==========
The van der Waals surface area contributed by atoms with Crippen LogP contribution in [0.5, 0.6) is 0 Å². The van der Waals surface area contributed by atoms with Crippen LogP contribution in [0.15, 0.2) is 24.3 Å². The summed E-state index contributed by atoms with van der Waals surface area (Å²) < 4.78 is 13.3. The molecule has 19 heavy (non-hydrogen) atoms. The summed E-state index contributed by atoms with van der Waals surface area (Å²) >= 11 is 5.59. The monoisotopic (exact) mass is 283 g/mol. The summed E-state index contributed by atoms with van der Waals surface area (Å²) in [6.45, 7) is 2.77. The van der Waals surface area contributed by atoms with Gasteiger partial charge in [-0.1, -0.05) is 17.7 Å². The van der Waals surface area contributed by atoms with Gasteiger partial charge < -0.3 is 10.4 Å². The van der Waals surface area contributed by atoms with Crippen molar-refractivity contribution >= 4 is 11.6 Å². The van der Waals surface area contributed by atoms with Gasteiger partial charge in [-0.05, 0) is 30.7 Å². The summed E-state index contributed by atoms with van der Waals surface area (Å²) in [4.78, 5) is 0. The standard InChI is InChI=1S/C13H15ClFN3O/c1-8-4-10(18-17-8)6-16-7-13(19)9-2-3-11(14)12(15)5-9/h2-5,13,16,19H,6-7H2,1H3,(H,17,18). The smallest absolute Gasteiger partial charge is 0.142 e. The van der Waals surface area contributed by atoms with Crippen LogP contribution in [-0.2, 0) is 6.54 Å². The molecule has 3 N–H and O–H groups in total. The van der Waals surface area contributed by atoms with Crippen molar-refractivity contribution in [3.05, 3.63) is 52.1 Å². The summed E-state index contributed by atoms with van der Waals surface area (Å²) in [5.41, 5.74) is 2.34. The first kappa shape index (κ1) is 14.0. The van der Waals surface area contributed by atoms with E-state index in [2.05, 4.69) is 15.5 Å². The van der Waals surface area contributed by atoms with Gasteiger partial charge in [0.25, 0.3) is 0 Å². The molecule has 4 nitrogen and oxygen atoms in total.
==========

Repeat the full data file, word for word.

The van der Waals surface area contributed by atoms with Crippen LogP contribution in [0.5, 0.6) is 0 Å². The van der Waals surface area contributed by atoms with Crippen LogP contribution in [0.15, 0.2) is 24.3 Å². The summed E-state index contributed by atoms with van der Waals surface area (Å²) < 4.78 is 13.3. The molecule has 19 heavy (non-hydrogen) atoms. The summed E-state index contributed by atoms with van der Waals surface area (Å²) >= 11 is 5.59. The monoisotopic (exact) mass is 283 g/mol. The summed E-state index contributed by atoms with van der Waals surface area (Å²) in [6.45, 7) is 2.77. The van der Waals surface area contributed by atoms with Gasteiger partial charge in [-0.1, -0.05) is 17.7 Å². The van der Waals surface area contributed by atoms with Gasteiger partial charge < -0.3 is 10.4 Å². The van der Waals surface area contributed by atoms with Crippen molar-refractivity contribution >= 4 is 11.6 Å². The van der Waals surface area contributed by atoms with Gasteiger partial charge in [-0.05, 0) is 30.7 Å². The summed E-state index contributed by atoms with van der Waals surface area (Å²) in [4.78, 5) is 0. The standard InChI is InChI=1S/C13H15ClFN3O/c1-8-4-10(18-17-8)6-16-7-13(19)9-2-3-11(14)12(15)5-9/h2-5,13,16,19H,6-7H2,1H3,(H,17,18). The smallest absolute Gasteiger partial charge is 0.142 e. The van der Waals surface area contributed by atoms with Crippen LogP contribution in [-0.2, 0) is 6.54 Å². The molecule has 3 N–H and O–H groups in total. The van der Waals surface area contributed by atoms with Crippen molar-refractivity contribution in [3.05, 3.63) is 52.1 Å². The summed E-state index contributed by atoms with van der Waals surface area (Å²) in [5.41, 5.74) is 2.34. The first kappa shape index (κ1) is 14.0. The van der Waals surface area contributed by atoms with E-state index in [2.05, 4.69) is 15.5 Å². The van der Waals surface area contributed by atoms with Gasteiger partial charge in [0.25, 0.3) is 0 Å². The molecule has 4 nitrogen and oxygen atoms in total.